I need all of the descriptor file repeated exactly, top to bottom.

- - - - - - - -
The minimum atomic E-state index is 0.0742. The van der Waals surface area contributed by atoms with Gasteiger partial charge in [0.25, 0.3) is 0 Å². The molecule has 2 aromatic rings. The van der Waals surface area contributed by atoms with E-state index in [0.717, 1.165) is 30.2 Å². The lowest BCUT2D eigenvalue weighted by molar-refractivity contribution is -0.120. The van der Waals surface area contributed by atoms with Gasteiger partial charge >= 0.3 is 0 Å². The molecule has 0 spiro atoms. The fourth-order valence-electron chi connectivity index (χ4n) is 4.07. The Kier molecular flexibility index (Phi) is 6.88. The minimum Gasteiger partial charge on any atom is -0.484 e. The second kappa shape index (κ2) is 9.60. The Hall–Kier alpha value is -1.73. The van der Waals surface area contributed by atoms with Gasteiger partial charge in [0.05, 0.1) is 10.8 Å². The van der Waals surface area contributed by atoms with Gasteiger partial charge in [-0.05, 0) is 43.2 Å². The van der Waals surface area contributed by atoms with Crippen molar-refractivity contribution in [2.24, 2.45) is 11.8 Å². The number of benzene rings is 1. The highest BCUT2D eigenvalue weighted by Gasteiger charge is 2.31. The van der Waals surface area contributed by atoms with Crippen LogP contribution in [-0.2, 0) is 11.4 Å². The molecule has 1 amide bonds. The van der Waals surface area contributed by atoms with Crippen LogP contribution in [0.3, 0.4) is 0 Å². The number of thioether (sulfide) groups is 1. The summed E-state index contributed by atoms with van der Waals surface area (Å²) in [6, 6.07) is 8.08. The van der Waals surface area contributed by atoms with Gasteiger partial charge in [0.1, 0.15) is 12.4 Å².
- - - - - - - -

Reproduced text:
The minimum atomic E-state index is 0.0742. The van der Waals surface area contributed by atoms with Gasteiger partial charge in [0.25, 0.3) is 0 Å². The molecule has 2 aromatic rings. The van der Waals surface area contributed by atoms with E-state index in [0.717, 1.165) is 30.2 Å². The lowest BCUT2D eigenvalue weighted by molar-refractivity contribution is -0.120. The van der Waals surface area contributed by atoms with Gasteiger partial charge >= 0.3 is 0 Å². The molecule has 0 spiro atoms. The fourth-order valence-electron chi connectivity index (χ4n) is 4.07. The Kier molecular flexibility index (Phi) is 6.88. The minimum Gasteiger partial charge on any atom is -0.484 e. The second kappa shape index (κ2) is 9.60. The Hall–Kier alpha value is -1.73. The van der Waals surface area contributed by atoms with Gasteiger partial charge in [0.05, 0.1) is 10.8 Å². The van der Waals surface area contributed by atoms with Gasteiger partial charge in [-0.05, 0) is 43.2 Å². The van der Waals surface area contributed by atoms with Crippen molar-refractivity contribution in [2.24, 2.45) is 11.8 Å². The number of benzene rings is 1. The highest BCUT2D eigenvalue weighted by Gasteiger charge is 2.31. The van der Waals surface area contributed by atoms with Crippen LogP contribution in [-0.2, 0) is 11.4 Å². The molecule has 1 amide bonds. The van der Waals surface area contributed by atoms with Crippen LogP contribution in [0.3, 0.4) is 0 Å². The number of thioether (sulfide) groups is 1. The summed E-state index contributed by atoms with van der Waals surface area (Å²) in [6, 6.07) is 8.08. The van der Waals surface area contributed by atoms with Gasteiger partial charge in [0.1, 0.15) is 12.4 Å².